The elder Seneca compiled ten books of controversiae: possible legal cases, with the arguments for and against. Each came with a preface. I quoted a phrase from one a little while ago, attributed to Haterius, an orator of the time of Tiberius:
impudicitia in ingenuo crimen est, in servo necessitas, in liberto officium.
Unchastity is a disgrace for the freeborn, a necessity in a slave, and a duty for the freedman.
It’s a very odd phrase, and it does reflect something nasty about pagan society. But I have seen too many quotations, which turn out to be misleading, to be comfortable without knowing the context.
I’ve since obtained the Loeb edition of the works of the elder Seneca. This mentions various orators, and one of these is Haterius. The material is in the preface to book 4, sections 8-11 (the end). Here it is:
How great these men are, who do not know what it means to yield to fortune and who make adversity the touchstone of their virtue! Asinius Pollio declaimed within three days of losing his son; that was the manifesto of a great mind triumphing over its misfortunes. On the other hand, I know that Quintus Haterius took the death of his son so hard that he not only succumbed to grief when it was recent, but could not bear the memory of it when it was old and faded. I remember that when he was declaiming the controversia about the man who was torn away from the graves of his three sons and sues for damages, Haterius’ tears interrupted him in midspeech; after that he spoke with so much greater force, so much more pathos, that it became clear how great a part grief can sometimes play in a man’s talents.
Haterius used to let the public in to hear him declaim extempore. Alone of all the Romans I have known he brought to Latin the skill of the Greeks. His speed of delivery was such as to become a fault. Hence that was a good remark of Augustus’: “Haterius needs a brake” — he seemed to charge downhill rather than run. He was full of ideas as well as words. He would say the same thing as often as you liked and for as long as you liked, with different figures and development on every occasion. He could be controlled–but not exhausted.
But he couldn’t do his own controlling. He had a freedman to look to, and used to proceed according as he excited or restrained him. The freedman would tell him to make a transition when he had been on some topic for a long time–and Haterius would make the transition. He would tell him to concentrate on the same subject–and he would stay on it. He would tell him to speak the epilogue–and he would speak it. He had his talents under his own control–but the degree of their application he left to another’s.
He thought it relevant to divide up a controversia — if you questioned him; if you listened to his declamation, he didn’t think so. His order was the one his flow of language dictated; he did not regulate himself by the rules of declamation. Nor did he keep a guard over his words. Some the schools avoid nowadays as if they were obscene, regarding as intolerable anything rather low or in everyday use. Haterius bowed to the schoolmen so far as to avoid cliche and banality. But he would employ old words that Cicero had used but that had later fallen into general disuse, and these caught the attention even in that break-neck rush of language. How true it is that the unusual stands out even in a crowd!
With this exception, no-one was better adapted to the schoolmen or more like them; but in his anxiety to say nothing that was not elegant and brilliant, he often fell into expressions that could not escape derision. I recall that he said, while defending a freedman who was charged with being his patron’s lover: “Losing one’s virtue is a crime in the freeborn, a necessity in a slave, a duty for the freedman.” The idea became a handle for jokes, like “you aren’t doing your duty by me” and “he gets in a lot of duty for him.” As a result the unchaste and obscene got called “dutiful” for some while afterwards.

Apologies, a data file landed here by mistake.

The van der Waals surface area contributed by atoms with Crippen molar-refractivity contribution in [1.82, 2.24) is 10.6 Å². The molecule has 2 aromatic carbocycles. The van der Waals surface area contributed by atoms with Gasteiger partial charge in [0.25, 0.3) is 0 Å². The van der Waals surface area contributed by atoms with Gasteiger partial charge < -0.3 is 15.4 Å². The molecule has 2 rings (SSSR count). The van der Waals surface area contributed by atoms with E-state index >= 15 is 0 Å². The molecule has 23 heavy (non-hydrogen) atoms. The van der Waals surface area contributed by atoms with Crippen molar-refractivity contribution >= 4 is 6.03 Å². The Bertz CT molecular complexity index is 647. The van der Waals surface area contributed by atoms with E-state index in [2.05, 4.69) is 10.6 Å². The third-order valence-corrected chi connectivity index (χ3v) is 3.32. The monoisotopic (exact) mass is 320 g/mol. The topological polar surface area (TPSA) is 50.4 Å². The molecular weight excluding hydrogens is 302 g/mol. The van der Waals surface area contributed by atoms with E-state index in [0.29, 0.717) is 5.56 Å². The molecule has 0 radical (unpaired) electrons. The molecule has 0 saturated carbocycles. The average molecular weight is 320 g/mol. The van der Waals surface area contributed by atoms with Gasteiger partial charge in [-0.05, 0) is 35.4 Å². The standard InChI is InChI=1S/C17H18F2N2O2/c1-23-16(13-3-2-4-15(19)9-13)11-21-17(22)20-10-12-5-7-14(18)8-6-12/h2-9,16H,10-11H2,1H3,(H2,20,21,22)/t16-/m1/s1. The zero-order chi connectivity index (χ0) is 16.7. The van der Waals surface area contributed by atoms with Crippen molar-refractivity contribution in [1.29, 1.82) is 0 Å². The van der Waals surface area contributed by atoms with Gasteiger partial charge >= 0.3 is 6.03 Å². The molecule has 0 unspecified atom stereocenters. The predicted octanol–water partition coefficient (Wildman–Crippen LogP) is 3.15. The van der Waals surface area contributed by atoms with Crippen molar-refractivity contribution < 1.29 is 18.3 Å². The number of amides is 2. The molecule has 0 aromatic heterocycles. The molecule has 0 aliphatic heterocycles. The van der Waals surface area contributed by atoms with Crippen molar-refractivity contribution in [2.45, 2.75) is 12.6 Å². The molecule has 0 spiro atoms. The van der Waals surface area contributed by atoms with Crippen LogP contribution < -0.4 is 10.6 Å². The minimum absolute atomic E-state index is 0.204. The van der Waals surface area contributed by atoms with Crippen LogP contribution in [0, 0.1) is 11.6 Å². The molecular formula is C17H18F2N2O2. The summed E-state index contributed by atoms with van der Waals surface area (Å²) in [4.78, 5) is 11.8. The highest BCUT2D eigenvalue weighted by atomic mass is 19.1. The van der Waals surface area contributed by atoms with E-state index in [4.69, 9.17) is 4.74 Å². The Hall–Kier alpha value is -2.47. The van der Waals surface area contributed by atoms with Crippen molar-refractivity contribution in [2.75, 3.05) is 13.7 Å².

I recall that much scope for jest was supplied to Asinius Pollio and then to Cassius Severus by an objection raised by him in these terms: “Yet, he says, in the childish laps of your fellow-pupils, you used a lascivious hand to give obscene instructions.” And many things of this sort were brought up against him. There was much you could reprove–but much to admire; he was like a torrent that is impressive, but muddy in its flow. But he made up for his faults by his virtues, and provided more to praise than to forgive: as in the declamation in which he burst into tears.
What a picture this gives us of Haterius! What a splendid translation by Michael Winterbottom! But to return to the quotation.
As ever, context is all. The word rendered “duty” here is officium, which carried a world of solemnity and piety in the Roman mind. Haterius, like many a politician, had a gift for a striking phrase. But in defending his client, accused of vice, when he attempted to suggest that sodomy — a vice, if a common one — was almost a pious duty for a freedman, he mis-spoke. In carrying his rhetoric on the duties of a freedman to the very height of duty, he tripped over and became absurd, and consequently produced snickers of laughter, and the consequent jokes.
For the Romans, as for everyone, vice was vice. Society might tolerate it, it might be practised by emperors. But everyone knew it for what it was, and laughed at those who solemnly attempted to colour it with piety for their own, short-term, threadbare ends.
The Controversiae seem to be an interesting work, full of the colour of Roman life. The only English translation is that of Michael Winterbottom in the Loeb series, in two volumes. I’d like to read them, but to borrow them from my local library will cost $15, half the price of the books. Not that I would object to buying a Loeb. But at $30 each, aren’t these little books expensive!